Music Maestro #1 ~ Piano Edition: History

The piano is a very popular instrument, even disputed as the most known and played.  Many children grow up taking piano lessons, whether by interest, or forced.  A century or two ago, only the wealthy elite had pianos or knew how to play them.  Now playing the piano is practically universal.  Pianos are now almost a commodity, but where did they come from?

The piano was created by Bartolomeo Cristofori, an Italian harpsichord builder in 1709.  Before the piano, there was two types of keyboards that were played: clavichord and harpsichord.

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This picture is of a clavichord and was taken from The Metropolitan Museum of Art.

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This is a picture of a harpsichord and was taken from The University of Edinburgh.

The harpsichord is very similar to the piano, however it had only one range of volume.  The development of the piano added both soft and loud volumes.  It was originally named “soft and loud keyboard instrument”, then pianoforte, and finally as we know it today, piano.

The traditional piano has 88 keys.  With the combination of black and white keys, a player has the range of 7 octaves.  There are a few types of pianos: classic piano, the digital (or keyboard), a grand piano (and baby grand), and the player piano.

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This is a picture of a classic piano and was taken from Walter Piano Company.

A classic piano may also be known as an upright piano.  These are the most common to be found in homes.  A new upright piano can cost around $3,000, but can be found used for a couple hundred bucks to $1,000.

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This is a picture of a piano keyboard and was taken from Amazon.

Although there is a slight difference in sound quality between an electronic keyboard and an upright piano, a keyboard is still a great tool that can be used to learn to play the piano.  This is a good choice for those with a limited budget and space.  A new keyboard starts around $100 and can easily reach $1,000.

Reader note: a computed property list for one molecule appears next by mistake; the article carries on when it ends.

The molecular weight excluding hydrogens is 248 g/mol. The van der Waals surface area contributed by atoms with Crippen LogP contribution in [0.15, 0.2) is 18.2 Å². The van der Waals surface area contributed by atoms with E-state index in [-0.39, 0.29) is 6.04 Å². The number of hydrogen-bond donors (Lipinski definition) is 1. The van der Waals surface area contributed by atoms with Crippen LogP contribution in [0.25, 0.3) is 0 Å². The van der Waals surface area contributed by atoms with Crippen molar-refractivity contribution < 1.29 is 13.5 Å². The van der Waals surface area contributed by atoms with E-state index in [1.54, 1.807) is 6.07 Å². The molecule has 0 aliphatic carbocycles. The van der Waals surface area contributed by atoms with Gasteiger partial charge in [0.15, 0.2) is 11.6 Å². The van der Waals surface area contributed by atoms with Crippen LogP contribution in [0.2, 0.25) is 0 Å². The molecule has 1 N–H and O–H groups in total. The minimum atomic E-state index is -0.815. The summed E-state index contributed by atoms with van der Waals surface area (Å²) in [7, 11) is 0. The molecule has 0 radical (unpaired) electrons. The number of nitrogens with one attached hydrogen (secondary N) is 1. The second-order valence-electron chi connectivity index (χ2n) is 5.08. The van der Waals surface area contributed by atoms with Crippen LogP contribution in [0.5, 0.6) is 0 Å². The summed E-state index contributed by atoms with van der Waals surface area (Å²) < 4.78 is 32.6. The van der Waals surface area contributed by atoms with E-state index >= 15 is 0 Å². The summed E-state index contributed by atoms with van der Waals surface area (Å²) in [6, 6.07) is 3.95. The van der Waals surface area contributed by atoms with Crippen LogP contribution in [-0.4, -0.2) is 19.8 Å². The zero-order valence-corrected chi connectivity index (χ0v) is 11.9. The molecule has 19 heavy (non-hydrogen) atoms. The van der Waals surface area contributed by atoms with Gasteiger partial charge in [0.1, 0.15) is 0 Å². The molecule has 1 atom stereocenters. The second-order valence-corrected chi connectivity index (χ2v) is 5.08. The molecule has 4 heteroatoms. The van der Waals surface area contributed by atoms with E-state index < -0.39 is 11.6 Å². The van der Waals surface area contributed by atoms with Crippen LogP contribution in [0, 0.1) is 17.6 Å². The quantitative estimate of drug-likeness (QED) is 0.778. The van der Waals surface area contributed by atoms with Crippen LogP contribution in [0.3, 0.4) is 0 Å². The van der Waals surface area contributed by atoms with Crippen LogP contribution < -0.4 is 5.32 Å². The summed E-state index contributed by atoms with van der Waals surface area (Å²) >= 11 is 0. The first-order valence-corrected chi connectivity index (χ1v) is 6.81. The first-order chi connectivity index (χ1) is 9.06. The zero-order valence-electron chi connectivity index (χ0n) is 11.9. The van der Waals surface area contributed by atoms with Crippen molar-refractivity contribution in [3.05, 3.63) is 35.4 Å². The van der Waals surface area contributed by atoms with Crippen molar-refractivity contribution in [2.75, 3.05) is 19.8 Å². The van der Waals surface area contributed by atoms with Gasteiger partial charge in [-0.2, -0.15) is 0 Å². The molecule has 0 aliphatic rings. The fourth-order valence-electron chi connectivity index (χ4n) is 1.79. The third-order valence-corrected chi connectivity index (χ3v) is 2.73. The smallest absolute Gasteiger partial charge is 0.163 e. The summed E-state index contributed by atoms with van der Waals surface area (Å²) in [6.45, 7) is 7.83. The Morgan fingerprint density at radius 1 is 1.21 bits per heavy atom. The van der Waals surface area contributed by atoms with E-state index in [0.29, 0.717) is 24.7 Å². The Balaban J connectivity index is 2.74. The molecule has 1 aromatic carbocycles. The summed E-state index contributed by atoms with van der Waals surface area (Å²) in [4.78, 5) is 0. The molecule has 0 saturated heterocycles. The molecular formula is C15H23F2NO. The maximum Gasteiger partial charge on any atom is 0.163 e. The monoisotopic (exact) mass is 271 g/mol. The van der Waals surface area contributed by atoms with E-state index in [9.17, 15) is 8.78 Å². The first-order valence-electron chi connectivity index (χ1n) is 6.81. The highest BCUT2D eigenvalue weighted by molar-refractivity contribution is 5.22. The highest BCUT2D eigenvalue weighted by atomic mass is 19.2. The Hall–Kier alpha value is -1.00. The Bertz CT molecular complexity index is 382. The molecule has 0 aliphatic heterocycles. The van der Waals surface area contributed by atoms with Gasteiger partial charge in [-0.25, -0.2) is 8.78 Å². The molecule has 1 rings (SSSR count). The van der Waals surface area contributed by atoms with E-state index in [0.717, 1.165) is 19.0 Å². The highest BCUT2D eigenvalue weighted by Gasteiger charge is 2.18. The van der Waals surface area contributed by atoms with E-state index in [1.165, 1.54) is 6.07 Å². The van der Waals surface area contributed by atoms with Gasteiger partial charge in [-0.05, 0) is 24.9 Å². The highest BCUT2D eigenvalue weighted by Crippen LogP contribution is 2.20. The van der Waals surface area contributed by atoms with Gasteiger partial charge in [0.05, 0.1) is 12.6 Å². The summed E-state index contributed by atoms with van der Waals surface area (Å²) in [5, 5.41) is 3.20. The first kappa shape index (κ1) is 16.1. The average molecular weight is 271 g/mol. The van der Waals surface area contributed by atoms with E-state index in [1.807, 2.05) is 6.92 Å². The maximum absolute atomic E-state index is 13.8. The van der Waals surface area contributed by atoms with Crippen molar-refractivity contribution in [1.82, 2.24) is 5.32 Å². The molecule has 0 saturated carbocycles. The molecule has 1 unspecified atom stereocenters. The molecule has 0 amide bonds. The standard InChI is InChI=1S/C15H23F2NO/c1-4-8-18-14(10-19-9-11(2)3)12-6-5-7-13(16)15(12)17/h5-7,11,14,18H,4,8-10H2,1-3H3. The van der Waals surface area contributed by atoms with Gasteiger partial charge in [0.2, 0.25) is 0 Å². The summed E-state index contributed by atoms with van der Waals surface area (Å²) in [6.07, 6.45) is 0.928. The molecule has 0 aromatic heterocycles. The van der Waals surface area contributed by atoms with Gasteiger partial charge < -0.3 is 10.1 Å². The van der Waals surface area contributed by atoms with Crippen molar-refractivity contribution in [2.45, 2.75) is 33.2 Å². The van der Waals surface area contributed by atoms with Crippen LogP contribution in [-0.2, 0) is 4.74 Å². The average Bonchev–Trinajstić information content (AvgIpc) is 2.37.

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This is a picture of a grand piano and was taken from Fort Bend Music Center.

A grand piano is as much of a statement piece as much as it is an instrument.  I believe it is every piano player’s dream to play on one, if not own one.  The price tag on a grand piano is pretty hefty, ranging from $3,000 to $100,000.

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This is a picture of a player piano and was taken from Antique Piano Shop.

A player piano can be played by anyone, regardless of any musical ability.  These pianos were made famous on old western shows.  It works by pumping air through the petals on the bottom to create a vacuum and inserting the music on the top.  The strings are told what to do by the slits on the paper.  The cost of a player piano can be as little as $200 to $2,000.

Another variation of the piano is the organ. The traditional organ works through pipes.

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This is a picture of a pipe organ and was taken from University of Florida.

Sources:
http://www.ptg.org/userfiles/file/docs/300YearsPiano.pdf
http://www.metmuseum.org/toah/works-of-art/1986.239/
http://collections.ed.ac.uk/mimed/record/14796?highlight=*
http://pianonet.com/all-about-pianos/history-of-the-piano/
http://www.walterpiano.com/pianos/console-pianos/
https://www.amazon.com/Yamaha-YPG-535-88-Key-Portable-Adapter/dp/B003F2X13I
http://completepiano.com/types/grand/
https://antiquepianoshop.com/restoration-services/restoration-packages/player-piano-restoration-packages/
http://www.steinwaypianos.com/kb/shopping/faq
http://www.amica.org/Live/FAQs/index.htm
http://arts.ufl.edu/in-the-loop/events/faculty-recital-laura-ellis-organ/
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